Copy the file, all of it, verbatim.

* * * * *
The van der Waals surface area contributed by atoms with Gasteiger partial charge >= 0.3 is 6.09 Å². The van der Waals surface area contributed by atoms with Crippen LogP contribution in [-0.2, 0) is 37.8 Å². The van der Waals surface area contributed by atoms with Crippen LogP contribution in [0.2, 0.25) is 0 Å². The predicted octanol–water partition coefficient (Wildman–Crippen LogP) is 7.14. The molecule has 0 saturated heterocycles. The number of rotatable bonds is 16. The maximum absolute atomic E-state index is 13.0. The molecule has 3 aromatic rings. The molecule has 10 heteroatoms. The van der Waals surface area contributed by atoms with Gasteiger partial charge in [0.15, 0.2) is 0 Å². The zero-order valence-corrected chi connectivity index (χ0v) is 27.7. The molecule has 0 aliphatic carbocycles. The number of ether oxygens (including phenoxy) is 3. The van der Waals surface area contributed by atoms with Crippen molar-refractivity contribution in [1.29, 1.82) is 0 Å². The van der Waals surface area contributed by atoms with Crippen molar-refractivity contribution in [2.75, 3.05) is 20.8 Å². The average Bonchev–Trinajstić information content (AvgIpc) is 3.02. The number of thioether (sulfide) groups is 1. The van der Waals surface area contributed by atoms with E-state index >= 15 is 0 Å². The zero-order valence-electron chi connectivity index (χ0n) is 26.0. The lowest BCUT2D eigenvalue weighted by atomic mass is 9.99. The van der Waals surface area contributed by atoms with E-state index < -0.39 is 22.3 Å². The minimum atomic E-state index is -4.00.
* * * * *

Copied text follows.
The van der Waals surface area contributed by atoms with Gasteiger partial charge >= 0.3 is 6.09 Å². The van der Waals surface area contributed by atoms with Crippen LogP contribution in [-0.2, 0) is 37.8 Å². The van der Waals surface area contributed by atoms with Crippen LogP contribution in [0.2, 0.25) is 0 Å². The predicted octanol–water partition coefficient (Wildman–Crippen LogP) is 7.14. The molecule has 0 saturated heterocycles. The number of rotatable bonds is 16. The maximum absolute atomic E-state index is 13.0. The molecule has 3 aromatic rings. The molecule has 10 heteroatoms. The van der Waals surface area contributed by atoms with Gasteiger partial charge in [0.15, 0.2) is 0 Å². The zero-order valence-corrected chi connectivity index (χ0v) is 27.7. The molecule has 0 aliphatic carbocycles. The number of ether oxygens (including phenoxy) is 3. The van der Waals surface area contributed by atoms with Crippen molar-refractivity contribution in [1.29, 1.82) is 0 Å². The van der Waals surface area contributed by atoms with Crippen molar-refractivity contribution in [2.75, 3.05) is 20.8 Å². The average Bonchev–Trinajstić information content (AvgIpc) is 3.02. The number of thioether (sulfide) groups is 1. The van der Waals surface area contributed by atoms with E-state index >= 15 is 0 Å². The zero-order valence-electron chi connectivity index (χ0n) is 26.0. The lowest BCUT2D eigenvalue weighted by atomic mass is 9.99. The van der Waals surface area contributed by atoms with E-state index < -0.39 is 22.3 Å². The minimum atomic E-state index is -4.00.